So, I want to hearken back to the distinct feeling I had the night of the Kings of the Wild Frontier concert, in San Francisco, whenever that was – back in the 1980s. I had just gone through my first bewildering, spiritual epiphany which also seemed to consist of a wild unleashing of kundalini energy (though I didn’t know it then). This became a profoundly creative period for me, as well as a somewhat overly sensitive one. I use the word “sensitive” in the sense that I was also picking up “vibes” from all over, in that good ole’ California way, and it was almost, almost too much. Fortunately, the intellectual side of what I was doing helped to hold me together during that time. But smack dab in the middle of it, there I was at the Ant concert and Adam Ant blew me away. It wasn’t just the music, or his wonderfully riveting and sexy performance – it was the energy behind it. I had this awfully strange feeling that he was someone who had experienced something similar to my whatever-it-was epiphany and I also had the feeling he was having a bit of a hard time grappling with his whatever-it-was when he wasn’t on stage. I know now that when something like this happens outside your cultural context, it can be overwhelming, even to the extent of causing mental or spiritual emergencies which will be inevitably misinterpreted or misdiagnosed.

I have no way of knowing if my perceptions were correct. And of course part of the appeal of famous people is that they become a sort of fantasy mirror for the people who need such reflections. Sure, I could have been reading a lot into this “energy” because I sought the same kind of oneness with the performance and performer as everyone else at the concert.

But when I watch and examine music videos, and from what I’ve read of Adam Ant’s career since that night in San Francisco, I just can’t help thinking of a strange book by Gopi Krishna, Kundalini – The Evolutionary Energy in Man. It’s a truly terrifying book because this poor man – already adept at yogic practices – experienced a spontaneous and ultimately exhausting kundalini surge for months and the energy just wouldn’t shut up! Finally he happened upon a meditative practice that got the stuff flowing in the right channel and was able to be at peace again. But he almost didn’t make it. Krishna writes:

“The sudden awakening of Kundalini in one whose nervous system has reached the ripe state of development as a result of favorable heredity, correct mode of living, and proper mental application, is often liable to create a most bewildering effect on the mind.”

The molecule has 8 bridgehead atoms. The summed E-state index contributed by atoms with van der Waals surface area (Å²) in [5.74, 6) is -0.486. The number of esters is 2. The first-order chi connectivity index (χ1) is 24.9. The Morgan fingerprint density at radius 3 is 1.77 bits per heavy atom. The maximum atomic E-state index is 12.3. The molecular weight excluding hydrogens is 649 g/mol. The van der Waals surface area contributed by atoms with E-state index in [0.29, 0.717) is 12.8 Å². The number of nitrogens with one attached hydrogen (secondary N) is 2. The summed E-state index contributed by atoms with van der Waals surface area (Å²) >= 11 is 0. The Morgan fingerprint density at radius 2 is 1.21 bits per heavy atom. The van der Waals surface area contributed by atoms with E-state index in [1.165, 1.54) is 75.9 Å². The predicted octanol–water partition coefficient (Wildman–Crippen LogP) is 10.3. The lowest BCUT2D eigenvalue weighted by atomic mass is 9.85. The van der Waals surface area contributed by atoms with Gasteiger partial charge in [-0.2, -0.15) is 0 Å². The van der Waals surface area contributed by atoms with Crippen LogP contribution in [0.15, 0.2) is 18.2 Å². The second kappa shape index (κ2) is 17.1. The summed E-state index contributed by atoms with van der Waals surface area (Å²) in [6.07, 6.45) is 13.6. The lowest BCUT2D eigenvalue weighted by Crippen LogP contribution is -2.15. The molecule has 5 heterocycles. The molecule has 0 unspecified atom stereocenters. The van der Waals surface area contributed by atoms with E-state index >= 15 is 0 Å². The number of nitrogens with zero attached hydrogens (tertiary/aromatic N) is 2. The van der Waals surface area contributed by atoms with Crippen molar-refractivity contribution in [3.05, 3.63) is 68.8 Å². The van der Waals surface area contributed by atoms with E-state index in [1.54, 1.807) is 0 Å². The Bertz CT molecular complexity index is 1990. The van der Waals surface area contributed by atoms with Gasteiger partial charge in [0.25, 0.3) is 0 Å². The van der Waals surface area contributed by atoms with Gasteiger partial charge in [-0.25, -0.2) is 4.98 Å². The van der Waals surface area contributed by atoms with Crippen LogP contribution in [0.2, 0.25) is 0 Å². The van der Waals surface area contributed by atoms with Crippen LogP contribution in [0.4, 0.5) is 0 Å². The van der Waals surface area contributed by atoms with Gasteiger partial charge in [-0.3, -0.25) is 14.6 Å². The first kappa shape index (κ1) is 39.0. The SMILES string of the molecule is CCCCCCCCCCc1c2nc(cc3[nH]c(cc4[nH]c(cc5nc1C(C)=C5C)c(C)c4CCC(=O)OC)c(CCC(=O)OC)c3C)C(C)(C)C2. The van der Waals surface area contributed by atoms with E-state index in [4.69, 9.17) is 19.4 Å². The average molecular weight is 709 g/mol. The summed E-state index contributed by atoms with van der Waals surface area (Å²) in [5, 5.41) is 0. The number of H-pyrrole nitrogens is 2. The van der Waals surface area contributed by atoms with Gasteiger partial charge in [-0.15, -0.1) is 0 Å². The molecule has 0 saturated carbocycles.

Notice that Krishna writes of someone who is resilient due to heredity, etc., but what of those who are taken by surprise without these advantages or inner resilience, or who have, as Adam Ant is said to have, a history of bi-polar episodes and suicidality? I also know from experience how rough this Kundalini stuff can get. Years after the era of the “Wild Frontier” concert, I experienced another spontaneous energy/epiphany episode. This one turned out to be a 10-month Kundalini slamdunk. I only got through it by focusing on my children, but it was rocky, very rocky all the same. If I had been in a different life situation, something more precarious, I don’t know what would have happened. I hadn’t yet begun to explore Tantra and had no knowledge of spiritual practices that could have  helped control and contain what was essentially a spontaneously-ignited initiatory process.

And so, from a Tantric or shamanic viewpoint, I wonder about certain public figures, including rock musicians, who may become the lightning rods not just of public adoration but for their own template of energy. Perhaps the famous propensity for “self-medication” (sex and drugs and rock and roll) are – at times – efforts to dampen and dull the painful, excruciating, erotic, and powerfully creative chaos of Shakti Kundalini, she who seeks union with Shiva, the personification of cosmic consciousness.

That’s one way to put it anyhow. Or there’s that line from Repo Man, something like “people just explode, it happens”).

Adam Ant in Concer, Nov. 13, 2011. Photo by Phil Guest. Creative Commons

Fortunately, I can put it a lot of different ways. I am a sexologist, erotologist, tantrika, writer, artist, and a bunch of other things (though emphatically not a psychologist). I can select from a wide assortment of lenses as I write in this blog. But there’s one thing that’s more important to me than any intellectual construction or process of musing – and that’s the sheer enjoyment of the music, the performances, and my admiration of the people who create vehicles for “what I do and how I feel about it.”

And that goes double for Adam Ant. As he tours the UK, Australia, and the US this year, I hope he can “maintain an even strain.” May he live long and prosper!